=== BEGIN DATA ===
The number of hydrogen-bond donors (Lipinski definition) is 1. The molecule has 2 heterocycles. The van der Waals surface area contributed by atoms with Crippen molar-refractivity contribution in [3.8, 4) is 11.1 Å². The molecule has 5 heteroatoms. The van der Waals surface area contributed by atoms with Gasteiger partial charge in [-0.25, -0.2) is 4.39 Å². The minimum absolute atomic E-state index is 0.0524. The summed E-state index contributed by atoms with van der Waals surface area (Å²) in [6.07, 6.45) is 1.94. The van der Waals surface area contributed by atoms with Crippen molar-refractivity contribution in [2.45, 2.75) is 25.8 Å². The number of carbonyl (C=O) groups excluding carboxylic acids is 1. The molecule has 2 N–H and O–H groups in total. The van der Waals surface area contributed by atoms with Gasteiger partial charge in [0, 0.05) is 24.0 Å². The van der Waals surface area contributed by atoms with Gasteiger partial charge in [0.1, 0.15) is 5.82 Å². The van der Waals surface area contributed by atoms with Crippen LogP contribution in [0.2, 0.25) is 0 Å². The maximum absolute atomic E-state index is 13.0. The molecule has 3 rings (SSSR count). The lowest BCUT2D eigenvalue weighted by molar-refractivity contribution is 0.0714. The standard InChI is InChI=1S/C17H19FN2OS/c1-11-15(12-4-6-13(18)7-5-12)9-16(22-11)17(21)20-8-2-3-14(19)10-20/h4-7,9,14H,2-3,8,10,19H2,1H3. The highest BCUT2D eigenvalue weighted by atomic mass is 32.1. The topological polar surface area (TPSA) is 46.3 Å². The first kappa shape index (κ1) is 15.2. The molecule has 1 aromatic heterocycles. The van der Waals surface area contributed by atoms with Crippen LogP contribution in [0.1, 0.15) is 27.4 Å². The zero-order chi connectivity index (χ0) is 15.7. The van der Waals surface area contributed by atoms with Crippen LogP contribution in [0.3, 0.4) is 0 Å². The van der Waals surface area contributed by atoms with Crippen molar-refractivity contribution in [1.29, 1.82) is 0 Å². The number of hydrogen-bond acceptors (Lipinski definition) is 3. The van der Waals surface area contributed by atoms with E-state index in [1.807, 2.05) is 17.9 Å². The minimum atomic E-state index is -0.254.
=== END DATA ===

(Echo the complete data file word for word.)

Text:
The number of hydrogen-bond donors (Lipinski definition) is 1. The molecule has 2 heterocycles. The van der Waals surface area contributed by atoms with Crippen molar-refractivity contribution in [3.8, 4) is 11.1 Å². The molecule has 5 heteroatoms. The van der Waals surface area contributed by atoms with Gasteiger partial charge in [-0.25, -0.2) is 4.39 Å². The minimum absolute atomic E-state index is 0.0524. The summed E-state index contributed by atoms with van der Waals surface area (Å²) in [6.07, 6.45) is 1.94. The van der Waals surface area contributed by atoms with Crippen molar-refractivity contribution in [2.45, 2.75) is 25.8 Å². The number of carbonyl (C=O) groups excluding carboxylic acids is 1. The molecule has 2 N–H and O–H groups in total. The van der Waals surface area contributed by atoms with Gasteiger partial charge in [0, 0.05) is 24.0 Å². The van der Waals surface area contributed by atoms with Gasteiger partial charge in [0.1, 0.15) is 5.82 Å². The van der Waals surface area contributed by atoms with Crippen LogP contribution in [0.2, 0.25) is 0 Å². The maximum absolute atomic E-state index is 13.0. The molecule has 3 rings (SSSR count). The lowest BCUT2D eigenvalue weighted by molar-refractivity contribution is 0.0714. The standard InChI is InChI=1S/C17H19FN2OS/c1-11-15(12-4-6-13(18)7-5-12)9-16(22-11)17(21)20-8-2-3-14(19)10-20/h4-7,9,14H,2-3,8,10,19H2,1H3. The highest BCUT2D eigenvalue weighted by atomic mass is 32.1. The topological polar surface area (TPSA) is 46.3 Å². The first kappa shape index (κ1) is 15.2. The molecule has 1 aromatic heterocycles. The van der Waals surface area contributed by atoms with Crippen LogP contribution in [0.1, 0.15) is 27.4 Å². The zero-order chi connectivity index (χ0) is 15.7. The van der Waals surface area contributed by atoms with Crippen LogP contribution in [0.3, 0.4) is 0 Å². The van der Waals surface area contributed by atoms with Crippen molar-refractivity contribution in [1.29, 1.82) is 0 Å². The number of hydrogen-bond acceptors (Lipinski definition) is 3. The van der Waals surface area contributed by atoms with E-state index in [1.807, 2.05) is 17.9 Å². The minimum atomic E-state index is -0.254.